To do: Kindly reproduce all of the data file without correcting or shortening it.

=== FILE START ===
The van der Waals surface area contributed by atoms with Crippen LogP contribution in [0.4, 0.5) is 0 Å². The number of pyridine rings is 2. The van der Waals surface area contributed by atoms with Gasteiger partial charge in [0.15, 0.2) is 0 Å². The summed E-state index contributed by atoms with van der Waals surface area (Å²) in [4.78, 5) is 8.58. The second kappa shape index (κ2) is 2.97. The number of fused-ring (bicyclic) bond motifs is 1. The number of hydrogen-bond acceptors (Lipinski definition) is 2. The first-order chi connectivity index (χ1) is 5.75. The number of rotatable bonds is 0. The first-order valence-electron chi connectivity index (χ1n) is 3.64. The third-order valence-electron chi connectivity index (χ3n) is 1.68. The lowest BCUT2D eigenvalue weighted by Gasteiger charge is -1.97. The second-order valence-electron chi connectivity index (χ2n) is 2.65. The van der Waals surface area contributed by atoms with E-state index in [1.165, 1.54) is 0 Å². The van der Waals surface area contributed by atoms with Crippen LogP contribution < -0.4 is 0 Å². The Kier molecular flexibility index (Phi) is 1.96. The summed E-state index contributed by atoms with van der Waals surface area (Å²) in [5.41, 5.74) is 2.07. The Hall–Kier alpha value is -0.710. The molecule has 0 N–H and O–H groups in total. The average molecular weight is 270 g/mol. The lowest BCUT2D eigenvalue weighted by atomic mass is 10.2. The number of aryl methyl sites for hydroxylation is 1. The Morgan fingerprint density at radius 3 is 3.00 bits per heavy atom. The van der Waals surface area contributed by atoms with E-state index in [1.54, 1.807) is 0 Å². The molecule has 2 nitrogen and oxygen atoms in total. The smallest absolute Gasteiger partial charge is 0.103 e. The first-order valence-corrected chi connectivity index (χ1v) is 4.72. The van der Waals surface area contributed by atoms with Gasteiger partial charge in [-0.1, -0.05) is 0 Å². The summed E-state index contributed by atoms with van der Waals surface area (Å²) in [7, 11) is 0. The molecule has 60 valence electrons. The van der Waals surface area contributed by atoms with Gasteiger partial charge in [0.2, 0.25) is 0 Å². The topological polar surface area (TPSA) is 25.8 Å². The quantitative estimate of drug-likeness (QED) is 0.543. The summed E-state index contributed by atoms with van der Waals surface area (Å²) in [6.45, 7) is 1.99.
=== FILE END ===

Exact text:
The van der Waals surface area contributed by atoms with Crippen LogP contribution in [0.4, 0.5) is 0 Å². The number of pyridine rings is 2. The van der Waals surface area contributed by atoms with Gasteiger partial charge in [0.15, 0.2) is 0 Å². The summed E-state index contributed by atoms with van der Waals surface area (Å²) in [4.78, 5) is 8.58. The second kappa shape index (κ2) is 2.97. The number of fused-ring (bicyclic) bond motifs is 1. The number of hydrogen-bond acceptors (Lipinski definition) is 2. The first-order chi connectivity index (χ1) is 5.75. The number of rotatable bonds is 0. The first-order valence-electron chi connectivity index (χ1n) is 3.64. The third-order valence-electron chi connectivity index (χ3n) is 1.68. The lowest BCUT2D eigenvalue weighted by Gasteiger charge is -1.97. The second-order valence-electron chi connectivity index (χ2n) is 2.65. The van der Waals surface area contributed by atoms with E-state index in [1.165, 1.54) is 0 Å². The van der Waals surface area contributed by atoms with Crippen LogP contribution < -0.4 is 0 Å². The Kier molecular flexibility index (Phi) is 1.96. The summed E-state index contributed by atoms with van der Waals surface area (Å²) in [5.41, 5.74) is 2.07. The Hall–Kier alpha value is -0.710. The molecule has 0 N–H and O–H groups in total. The average molecular weight is 270 g/mol. The lowest BCUT2D eigenvalue weighted by atomic mass is 10.2. The number of aryl methyl sites for hydroxylation is 1. The Morgan fingerprint density at radius 3 is 3.00 bits per heavy atom. The van der Waals surface area contributed by atoms with E-state index in [1.54, 1.807) is 0 Å². The molecule has 2 nitrogen and oxygen atoms in total. The smallest absolute Gasteiger partial charge is 0.103 e. The first-order valence-corrected chi connectivity index (χ1v) is 4.72. The van der Waals surface area contributed by atoms with Gasteiger partial charge in [-0.1, -0.05) is 0 Å². The summed E-state index contributed by atoms with van der Waals surface area (Å²) in [7, 11) is 0. The molecule has 60 valence electrons. The van der Waals surface area contributed by atoms with Gasteiger partial charge in [0.2, 0.25) is 0 Å². The topological polar surface area (TPSA) is 25.8 Å². The quantitative estimate of drug-likeness (QED) is 0.543. The summed E-state index contributed by atoms with van der Waals surface area (Å²) in [6.45, 7) is 1.99.